New research suggests nearly three in four Irish drivers (74%) do not feel confident when driving in poor weather conditions.
Those surveyed by Liberty Insurance say that they do not feel that Irish roads were equipped to deal with weather conditions such as ice, snow, strong winds and fog.
Overall only 15% of drivers feel adequately prepared to drive in inclement weather following the successful completion of their driving test.
Conducted by RED C Research among 724 drivers, the survey found that ice on the roads and snow have the strongest negative impact on confidence amongst drivers; less than half (43%) of all drivers are confident driving in snow, while just over a third (35%) feel confident operating their vehicle with ice on the roads.
The research found confidence levels when driving in such conditions to be lowest amongst young drivers, females and those living in Munster.
Young and recently qualified drivers are most nervous when driving in adverse weather conditions. 80% of drivers under the age of 30 are not confident driving in bad weather, and only 15% of newly qualified drivers feel very prepared to drive in inclement weather following the successful completion of their driving test.
More than three in five drivers (62%) have felt nervous as a result of driving in bad weather. Overall, drivers in Munster tend to be most nervous, with only 22% of drivers in the region feeling confident when driving in adverse weather.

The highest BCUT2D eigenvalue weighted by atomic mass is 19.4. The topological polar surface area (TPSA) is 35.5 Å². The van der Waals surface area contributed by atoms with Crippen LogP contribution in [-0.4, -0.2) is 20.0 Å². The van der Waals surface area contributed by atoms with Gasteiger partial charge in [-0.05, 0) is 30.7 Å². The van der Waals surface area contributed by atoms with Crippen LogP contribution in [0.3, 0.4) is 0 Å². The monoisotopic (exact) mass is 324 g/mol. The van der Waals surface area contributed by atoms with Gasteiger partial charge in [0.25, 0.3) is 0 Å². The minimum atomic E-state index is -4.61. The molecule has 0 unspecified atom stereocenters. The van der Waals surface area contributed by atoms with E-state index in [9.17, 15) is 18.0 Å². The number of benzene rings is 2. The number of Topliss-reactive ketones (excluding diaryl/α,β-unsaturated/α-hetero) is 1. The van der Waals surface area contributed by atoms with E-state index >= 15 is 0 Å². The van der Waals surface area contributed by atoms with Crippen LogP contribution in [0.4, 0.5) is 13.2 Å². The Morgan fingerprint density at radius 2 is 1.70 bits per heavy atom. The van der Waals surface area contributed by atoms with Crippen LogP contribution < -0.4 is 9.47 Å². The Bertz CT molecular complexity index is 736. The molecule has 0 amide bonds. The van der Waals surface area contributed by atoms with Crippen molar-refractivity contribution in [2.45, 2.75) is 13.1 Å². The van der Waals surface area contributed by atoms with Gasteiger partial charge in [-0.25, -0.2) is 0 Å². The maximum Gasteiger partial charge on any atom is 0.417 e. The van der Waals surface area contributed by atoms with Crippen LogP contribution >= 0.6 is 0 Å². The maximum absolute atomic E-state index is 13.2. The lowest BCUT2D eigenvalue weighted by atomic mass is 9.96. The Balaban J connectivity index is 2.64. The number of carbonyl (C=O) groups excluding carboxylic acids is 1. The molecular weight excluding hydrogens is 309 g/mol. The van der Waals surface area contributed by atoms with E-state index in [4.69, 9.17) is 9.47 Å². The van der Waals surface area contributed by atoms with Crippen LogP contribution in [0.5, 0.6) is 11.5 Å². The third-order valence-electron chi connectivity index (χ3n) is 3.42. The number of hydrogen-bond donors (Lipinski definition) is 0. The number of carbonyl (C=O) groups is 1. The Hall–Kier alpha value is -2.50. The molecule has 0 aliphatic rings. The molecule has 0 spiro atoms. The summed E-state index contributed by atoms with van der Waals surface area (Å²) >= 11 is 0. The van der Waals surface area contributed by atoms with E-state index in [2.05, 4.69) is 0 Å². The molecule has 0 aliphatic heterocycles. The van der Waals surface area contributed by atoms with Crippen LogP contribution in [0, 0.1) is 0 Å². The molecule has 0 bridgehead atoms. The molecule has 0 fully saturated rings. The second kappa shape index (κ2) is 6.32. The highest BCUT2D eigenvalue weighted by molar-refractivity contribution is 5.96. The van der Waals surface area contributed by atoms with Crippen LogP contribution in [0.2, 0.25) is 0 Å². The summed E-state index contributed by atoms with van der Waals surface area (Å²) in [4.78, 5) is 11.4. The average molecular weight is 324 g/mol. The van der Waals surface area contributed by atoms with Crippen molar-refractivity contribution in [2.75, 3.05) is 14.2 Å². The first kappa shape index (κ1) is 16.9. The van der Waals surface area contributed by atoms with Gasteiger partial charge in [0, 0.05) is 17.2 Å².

The conditions most frequently cited by motorists in the region include heavy rain, snow and ice. Dublin motorists on the other hand were more concerned by driving in fog.
Sunday, 19 November marks World Day of Remembrance 2017 for road traffic victims. In 2016, 187 people were killed on Irish roads, with 96% of all driver deaths occurring on non-motorways and nearly half (47%) of all driver deaths occurring on regional or local roads.
Commenting on the research, Deirdre Ashe, Director of Personal Lines at Liberty Insurance, said: “Our research reveals that as a country, we currently lack confidence in our driving abilities in adverse weather conditions.
“This nervousness in driving in poor weather becomes all the more concerning as we approach December and January, the two months of the year most typically associated with poor driving conditions. As we approach the festive season, we are calling on all drivers to be aware of their surroundings especially in adverse or wintry weather conditions and exercise their best judgement when travelling.”
“In terms of road safety education, the Road Safety Authority has made great strides since its foundation, and its achievements are there for all to see.”